By utilising the data binding defined on the applications and the data types in Data-Records, and in combination with knowing where the data is located (via the link of data to the Infrastructure-Service), Nuvla allows users to automatically direct the deployment of applications close to the data.

This operation is usually done on data sets. Launching an application on the selected data sets we call “Open with…” feature. At the moment, the data sets must reside on a single location, but we are exploring possibilities of deploying the user workloads simultaneously in multiple locations as well.

An example of data management workflow.

The rich set of functionalities described above allows our clients to push their boundaries by bridging the gap between edge and cloud. A good example of this is the GNNS Big Data Project.

Nuvla edge

A typical workflow of working with data could look as follows:

  1. Store files on the storage local to the place where the data was collected or produced,
  2. Register meta-data about the data and its location in Nuvla.
  3. Build and register queries over the data. This produces data sets.
  4. Tag the data by types that define which applications can work with it.
  5. Create applications that can work with the specific data types.
  6. Use “Open with…” feature to select data set(s) and launch the application on them.

Let’s go through the steps in more detail.

Steps 1. and 2. are usually combined into a store-and-register step:

Store data as files on local storage of the edge device and register the data in Nuvla. The local storage can be of any type. For example, it can be S3 Ceph RadosGW physically persisting data on Ceph pools defined on Ceph object store. Or it can be a distributed file system (e.g. NFS, GlusterFS, CephFS). In each of the cases, the stored files can be registered in Nuvla with information defining the reference to the edge device, type of the storage and path to the file on that storage. In the case of S3, this will be a reference to the S3 infrastructure service pre-defined by user in Nuvla, that has the endpoint of the S3 and, in turn, reference to credentials to access this S3 endpoint.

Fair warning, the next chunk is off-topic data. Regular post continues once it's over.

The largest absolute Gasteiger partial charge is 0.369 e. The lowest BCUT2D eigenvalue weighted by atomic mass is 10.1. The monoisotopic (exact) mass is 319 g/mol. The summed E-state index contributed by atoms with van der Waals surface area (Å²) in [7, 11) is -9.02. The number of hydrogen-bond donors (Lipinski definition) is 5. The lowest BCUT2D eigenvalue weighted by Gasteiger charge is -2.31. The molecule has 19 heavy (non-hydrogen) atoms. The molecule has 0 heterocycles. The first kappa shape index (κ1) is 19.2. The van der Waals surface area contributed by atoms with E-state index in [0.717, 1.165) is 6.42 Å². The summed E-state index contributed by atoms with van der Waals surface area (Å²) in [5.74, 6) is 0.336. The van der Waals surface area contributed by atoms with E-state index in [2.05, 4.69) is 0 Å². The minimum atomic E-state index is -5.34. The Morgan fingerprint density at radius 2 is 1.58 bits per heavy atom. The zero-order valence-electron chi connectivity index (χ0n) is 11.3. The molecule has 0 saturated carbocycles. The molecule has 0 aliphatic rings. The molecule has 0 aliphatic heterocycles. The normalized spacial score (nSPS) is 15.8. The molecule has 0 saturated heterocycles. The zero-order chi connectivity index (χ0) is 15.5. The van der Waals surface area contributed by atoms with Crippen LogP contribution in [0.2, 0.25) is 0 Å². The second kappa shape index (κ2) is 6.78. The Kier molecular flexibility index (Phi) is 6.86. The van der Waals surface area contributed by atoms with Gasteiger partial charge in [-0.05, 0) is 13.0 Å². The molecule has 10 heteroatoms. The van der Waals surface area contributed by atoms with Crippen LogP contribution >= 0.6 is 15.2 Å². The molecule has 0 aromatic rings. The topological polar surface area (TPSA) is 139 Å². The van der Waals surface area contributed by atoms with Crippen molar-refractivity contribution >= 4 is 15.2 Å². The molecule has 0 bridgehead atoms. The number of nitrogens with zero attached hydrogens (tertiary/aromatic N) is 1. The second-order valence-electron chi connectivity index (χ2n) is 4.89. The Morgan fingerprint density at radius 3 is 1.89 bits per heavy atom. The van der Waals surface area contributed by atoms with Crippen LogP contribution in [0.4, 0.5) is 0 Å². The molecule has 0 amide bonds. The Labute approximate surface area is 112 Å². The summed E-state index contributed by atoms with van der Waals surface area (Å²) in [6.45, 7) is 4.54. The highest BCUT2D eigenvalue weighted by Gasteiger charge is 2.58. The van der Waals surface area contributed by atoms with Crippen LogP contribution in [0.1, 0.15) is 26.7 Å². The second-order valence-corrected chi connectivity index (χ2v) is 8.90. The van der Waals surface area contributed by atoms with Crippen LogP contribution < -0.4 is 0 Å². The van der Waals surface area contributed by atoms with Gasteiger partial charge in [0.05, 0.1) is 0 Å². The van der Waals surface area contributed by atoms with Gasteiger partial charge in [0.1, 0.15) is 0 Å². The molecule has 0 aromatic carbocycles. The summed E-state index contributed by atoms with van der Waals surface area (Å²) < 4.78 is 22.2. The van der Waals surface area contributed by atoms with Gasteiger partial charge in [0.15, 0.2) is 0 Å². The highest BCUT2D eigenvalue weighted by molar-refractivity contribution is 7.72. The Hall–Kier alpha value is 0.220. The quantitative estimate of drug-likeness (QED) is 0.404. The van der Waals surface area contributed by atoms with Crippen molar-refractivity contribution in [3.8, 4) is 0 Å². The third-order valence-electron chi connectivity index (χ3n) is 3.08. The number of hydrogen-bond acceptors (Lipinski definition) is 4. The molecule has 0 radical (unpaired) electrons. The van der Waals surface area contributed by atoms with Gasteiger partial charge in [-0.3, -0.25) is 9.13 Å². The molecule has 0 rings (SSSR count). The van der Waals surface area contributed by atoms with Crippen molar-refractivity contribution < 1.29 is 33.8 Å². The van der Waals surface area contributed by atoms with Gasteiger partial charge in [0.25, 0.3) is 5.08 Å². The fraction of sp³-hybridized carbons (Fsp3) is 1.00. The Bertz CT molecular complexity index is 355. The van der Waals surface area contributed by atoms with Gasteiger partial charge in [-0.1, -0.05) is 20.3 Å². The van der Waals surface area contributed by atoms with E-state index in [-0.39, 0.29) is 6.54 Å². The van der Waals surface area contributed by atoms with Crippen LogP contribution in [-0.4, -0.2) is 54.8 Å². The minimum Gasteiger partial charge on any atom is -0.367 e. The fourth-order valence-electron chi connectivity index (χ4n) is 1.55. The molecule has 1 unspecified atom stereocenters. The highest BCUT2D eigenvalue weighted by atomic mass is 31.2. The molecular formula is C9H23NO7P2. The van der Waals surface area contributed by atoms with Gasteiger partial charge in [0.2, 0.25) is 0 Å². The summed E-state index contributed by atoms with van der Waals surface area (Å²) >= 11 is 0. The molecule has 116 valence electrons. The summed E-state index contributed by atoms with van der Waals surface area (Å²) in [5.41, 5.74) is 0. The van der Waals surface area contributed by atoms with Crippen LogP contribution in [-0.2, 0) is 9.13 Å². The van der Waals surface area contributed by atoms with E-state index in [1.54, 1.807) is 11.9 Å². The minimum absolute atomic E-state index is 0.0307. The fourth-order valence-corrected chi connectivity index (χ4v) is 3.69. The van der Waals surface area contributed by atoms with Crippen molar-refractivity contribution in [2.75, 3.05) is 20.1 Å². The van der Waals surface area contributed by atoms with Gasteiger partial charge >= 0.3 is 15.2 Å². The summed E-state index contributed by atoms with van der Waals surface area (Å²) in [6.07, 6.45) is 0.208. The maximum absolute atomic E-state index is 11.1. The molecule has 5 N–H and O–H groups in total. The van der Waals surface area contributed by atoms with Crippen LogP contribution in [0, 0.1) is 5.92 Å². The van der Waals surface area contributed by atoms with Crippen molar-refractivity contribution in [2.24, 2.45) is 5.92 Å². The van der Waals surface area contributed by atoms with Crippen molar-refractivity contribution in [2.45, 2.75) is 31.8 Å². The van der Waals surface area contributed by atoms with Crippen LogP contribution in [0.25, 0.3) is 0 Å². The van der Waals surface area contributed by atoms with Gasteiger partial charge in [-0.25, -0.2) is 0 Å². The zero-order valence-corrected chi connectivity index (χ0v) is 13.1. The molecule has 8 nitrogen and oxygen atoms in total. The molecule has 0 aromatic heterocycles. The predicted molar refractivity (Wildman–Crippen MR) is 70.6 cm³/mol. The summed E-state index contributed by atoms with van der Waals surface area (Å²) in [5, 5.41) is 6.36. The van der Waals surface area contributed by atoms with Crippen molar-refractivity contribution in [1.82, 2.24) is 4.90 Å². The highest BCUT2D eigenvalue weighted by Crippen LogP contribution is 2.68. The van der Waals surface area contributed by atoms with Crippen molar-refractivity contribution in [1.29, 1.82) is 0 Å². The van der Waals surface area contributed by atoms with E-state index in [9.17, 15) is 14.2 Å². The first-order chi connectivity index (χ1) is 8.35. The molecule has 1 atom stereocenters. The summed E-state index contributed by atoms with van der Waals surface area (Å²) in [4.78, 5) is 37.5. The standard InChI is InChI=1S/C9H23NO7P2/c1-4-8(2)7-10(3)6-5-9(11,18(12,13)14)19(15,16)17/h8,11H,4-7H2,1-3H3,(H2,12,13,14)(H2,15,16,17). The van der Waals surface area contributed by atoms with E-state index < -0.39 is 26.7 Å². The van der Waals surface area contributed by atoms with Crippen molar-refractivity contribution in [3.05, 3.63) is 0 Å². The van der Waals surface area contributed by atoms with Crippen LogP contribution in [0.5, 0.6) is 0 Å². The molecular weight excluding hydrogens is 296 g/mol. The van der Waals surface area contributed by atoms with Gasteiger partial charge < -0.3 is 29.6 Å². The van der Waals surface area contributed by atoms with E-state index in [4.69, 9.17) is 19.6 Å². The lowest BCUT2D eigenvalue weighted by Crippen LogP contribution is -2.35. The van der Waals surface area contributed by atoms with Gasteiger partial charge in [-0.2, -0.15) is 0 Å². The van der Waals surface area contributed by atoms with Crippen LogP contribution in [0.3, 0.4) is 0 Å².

Step 3 allows users to create filters over the meta-data for which they registered their data. It can be geo-special queries or queries over the specific data sub-types, data creation time, etc.

Step 4 is possible as part of Step 2. or as a separate update action.

Step 5 is where users build applications from scratch or find existing ones in Nuvla App store, and add a corresponding data type binding to them. This signals to Nuvla that this app can work with the particular data type.

Step 6 Nuvla facilitates users with the deployment of the right application on the data at the location where the data is actually residing.

Building the described workflow can be achieved by combining the usage of Nuvla API, client API libraries (available in Python, C and ClojureScript), and web UI.

Nuvla as a meta-data catalogue

From the description of available resources, operations and the example workflow, we hope to have shown you that Nuvla acts as meta-data catalogue with links between data, infrastructure resources and applications. This allows for a rich set of functionalities and patterns to be built around that by any user.

What’s next?

In the next posts we will explore how to use the data management features of Nuvla using the UI and API. This will help you understand how this actually works in practice and allow you to apply this knowledge to managing and processing your own data across edge and cloud.